Let’s say there are two political parties in a country. The Evil Party and the Stupid Party. When the Evil Party’s candidate is elected president, he abuses his power and rules by diktat, like an all-powerful king. That’s why he’s evil. Not everyone likes this, however. Some don’t like his diktats, and some don’t like kings. The latter complain that this is contrary to the country’s constitution, but in fact no one is going to stop the Evil president from abusing his power while he’s in office.
One of the Evil president’s chief goals is to ensure that the Stupid Party never wins a presidential election. But now let’s suppose (hey, it’s just a hypothetical) that the Stupid Party wins a presidential election one year. At this point the Party has a choice. The Stupid president can either assume the broad king-like powers of an Evil president, or he can rule more modestly in what he thinks is the country’s constitutional tradition.
If he rules as a monarch, the Stupid president can reverse all the diktats of the Evil president, and that has to be very tempting. If, on the other hand, the Stupid president rules more modestly in what he thinks is a constitutional manner, the Evil diktats stay in place. That would make the Stupid president look like a patsy, and turn the country’s rule-by-presidential-decree into a one-way ratchet. Evil presidents proclaim bad laws, and they never get reversed.
Amongst the country’s pundits, some harken for a return to an older constitutional tradition, and urge the Stupid Party to adopt the patsy strategy. If we play nice, they say, surely the Evil Party will learn to follow our benign example. That way we’ll return to our good old constitution.
Once in power, we’ll approach the Evil Party and say, “Look, we’re not going to abuse the power of the presidency. All we ask you to do is promise that you won’t go back to your evil old ways when you win next time.” And, having said that, the Evil Party will promise to be good. Laughing up its sleeve.
There’s only one problem with this. The other guys are called the Evil Party for a reason.
After all, what’s to prevent them from welshing on their promise? Political parties exist in what Thomas Hobbes called the “state of nature,” where no superior court can ensure that promises are enforced. In that case, said Hobbes, “he that performeth first has no assurance the other will perform after, because the bonds of words are too weak to bridle men’s ambition, avarice, anger, and other passions, without the fear of some coercive power… and therefore he which performeth first does but betray himself to his enemy.”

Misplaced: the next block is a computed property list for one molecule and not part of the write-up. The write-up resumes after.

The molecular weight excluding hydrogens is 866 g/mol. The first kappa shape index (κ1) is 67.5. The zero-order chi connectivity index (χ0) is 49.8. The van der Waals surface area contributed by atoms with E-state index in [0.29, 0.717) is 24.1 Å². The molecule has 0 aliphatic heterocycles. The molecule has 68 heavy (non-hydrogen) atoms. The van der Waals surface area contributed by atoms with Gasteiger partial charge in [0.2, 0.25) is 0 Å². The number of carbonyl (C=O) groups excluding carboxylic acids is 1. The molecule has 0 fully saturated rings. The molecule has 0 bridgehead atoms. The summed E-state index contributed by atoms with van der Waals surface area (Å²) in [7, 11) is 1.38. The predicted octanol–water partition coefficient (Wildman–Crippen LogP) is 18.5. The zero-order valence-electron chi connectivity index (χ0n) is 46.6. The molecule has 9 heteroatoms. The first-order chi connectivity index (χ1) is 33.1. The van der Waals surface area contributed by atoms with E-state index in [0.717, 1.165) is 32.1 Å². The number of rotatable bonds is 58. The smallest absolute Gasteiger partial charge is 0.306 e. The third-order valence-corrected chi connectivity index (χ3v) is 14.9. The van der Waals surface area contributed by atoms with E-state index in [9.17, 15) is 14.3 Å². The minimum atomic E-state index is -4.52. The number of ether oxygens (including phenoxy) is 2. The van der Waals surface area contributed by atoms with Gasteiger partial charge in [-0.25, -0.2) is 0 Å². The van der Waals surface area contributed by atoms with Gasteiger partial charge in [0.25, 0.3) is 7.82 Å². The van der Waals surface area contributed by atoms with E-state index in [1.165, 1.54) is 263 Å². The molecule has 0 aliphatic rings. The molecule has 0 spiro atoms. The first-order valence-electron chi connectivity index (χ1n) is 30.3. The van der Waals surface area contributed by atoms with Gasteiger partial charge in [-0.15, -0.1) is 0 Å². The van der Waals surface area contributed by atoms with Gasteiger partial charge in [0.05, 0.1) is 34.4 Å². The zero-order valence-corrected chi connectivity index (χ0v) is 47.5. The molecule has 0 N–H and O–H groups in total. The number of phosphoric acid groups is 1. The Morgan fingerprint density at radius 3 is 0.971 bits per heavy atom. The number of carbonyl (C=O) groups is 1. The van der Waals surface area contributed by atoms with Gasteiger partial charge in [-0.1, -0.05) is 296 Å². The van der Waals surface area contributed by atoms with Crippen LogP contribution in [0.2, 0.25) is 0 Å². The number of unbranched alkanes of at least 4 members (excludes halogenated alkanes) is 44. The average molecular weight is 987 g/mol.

We never lack for trusting patsies, however. Thirty years ago they told us that if we unilaterally disarmed, we could trust the Soviet Union to reciprocate. Today they tell us to trust the Iranians when they tell us they won’t build a nuclear bomb. Or to govern constitutionally against the Evil Party’s promise to do likewise in the future.
It doesn’t work like that, however. The grim logic of the game demands that one party’s defection from the constitution be answered by a like defection by the other party, tit-for-tat. When one party’s president rules as a king, so too must the other party’s president.
Is that how the game ends, in a monarchy? Just possibly, like the competing rulers during Thomas Hobbes’ seventeenth century Britain. But possibly not. It’s at least more likely that we’ll return to a more modest constitutional regime when both parties abuse the power of the presidency than when the Stupid Party plays the patsy strategy. Let the Evil Party think twice before its president issues his diktats. When it brings a gun to a fight, let the Stupid Party bring a gun as well. Not a banana. It’s only the threat of payback that can bring us back to a republican form of government where presidential power is limited.
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